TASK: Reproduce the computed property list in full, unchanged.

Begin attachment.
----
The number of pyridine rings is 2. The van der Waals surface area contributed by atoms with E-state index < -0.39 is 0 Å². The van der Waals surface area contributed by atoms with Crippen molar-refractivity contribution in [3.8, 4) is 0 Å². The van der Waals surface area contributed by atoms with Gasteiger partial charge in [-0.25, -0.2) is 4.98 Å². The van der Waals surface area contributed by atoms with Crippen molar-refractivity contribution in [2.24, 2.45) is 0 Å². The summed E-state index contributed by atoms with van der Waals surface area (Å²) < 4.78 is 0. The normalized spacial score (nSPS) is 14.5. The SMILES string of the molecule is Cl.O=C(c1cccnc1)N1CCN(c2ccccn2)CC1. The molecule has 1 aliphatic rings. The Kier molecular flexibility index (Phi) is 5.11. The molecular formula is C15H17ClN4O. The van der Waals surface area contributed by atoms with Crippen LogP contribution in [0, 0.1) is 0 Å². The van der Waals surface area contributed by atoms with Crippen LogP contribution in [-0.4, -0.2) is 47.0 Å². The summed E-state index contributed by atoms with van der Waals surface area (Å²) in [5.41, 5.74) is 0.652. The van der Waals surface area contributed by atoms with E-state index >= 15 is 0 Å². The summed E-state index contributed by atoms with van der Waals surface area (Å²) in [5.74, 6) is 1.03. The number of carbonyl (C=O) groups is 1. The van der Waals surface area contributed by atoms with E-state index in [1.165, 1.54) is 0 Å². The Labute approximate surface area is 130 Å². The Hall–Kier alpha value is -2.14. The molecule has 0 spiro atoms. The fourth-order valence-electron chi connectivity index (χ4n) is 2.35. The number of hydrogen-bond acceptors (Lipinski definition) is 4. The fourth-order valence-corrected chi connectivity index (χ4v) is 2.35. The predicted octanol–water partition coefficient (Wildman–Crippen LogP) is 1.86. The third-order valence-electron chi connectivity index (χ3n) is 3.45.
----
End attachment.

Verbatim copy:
The number of pyridine rings is 2. The van der Waals surface area contributed by atoms with E-state index < -0.39 is 0 Å². The van der Waals surface area contributed by atoms with Crippen molar-refractivity contribution in [3.8, 4) is 0 Å². The van der Waals surface area contributed by atoms with Gasteiger partial charge in [-0.25, -0.2) is 4.98 Å². The van der Waals surface area contributed by atoms with Crippen molar-refractivity contribution in [2.24, 2.45) is 0 Å². The summed E-state index contributed by atoms with van der Waals surface area (Å²) < 4.78 is 0. The normalized spacial score (nSPS) is 14.5. The SMILES string of the molecule is Cl.O=C(c1cccnc1)N1CCN(c2ccccn2)CC1. The molecule has 1 aliphatic rings. The Kier molecular flexibility index (Phi) is 5.11. The molecular formula is C15H17ClN4O. The van der Waals surface area contributed by atoms with Crippen LogP contribution in [0, 0.1) is 0 Å². The van der Waals surface area contributed by atoms with Crippen LogP contribution in [-0.4, -0.2) is 47.0 Å². The summed E-state index contributed by atoms with van der Waals surface area (Å²) in [5.41, 5.74) is 0.652. The van der Waals surface area contributed by atoms with E-state index >= 15 is 0 Å². The summed E-state index contributed by atoms with van der Waals surface area (Å²) in [5.74, 6) is 1.03. The number of carbonyl (C=O) groups is 1. The van der Waals surface area contributed by atoms with E-state index in [1.165, 1.54) is 0 Å². The Labute approximate surface area is 130 Å². The Hall–Kier alpha value is -2.14. The molecule has 0 spiro atoms. The fourth-order valence-electron chi connectivity index (χ4n) is 2.35. The number of hydrogen-bond acceptors (Lipinski definition) is 4. The fourth-order valence-corrected chi connectivity index (χ4v) is 2.35. The predicted octanol–water partition coefficient (Wildman–Crippen LogP) is 1.86. The third-order valence-electron chi connectivity index (χ3n) is 3.45.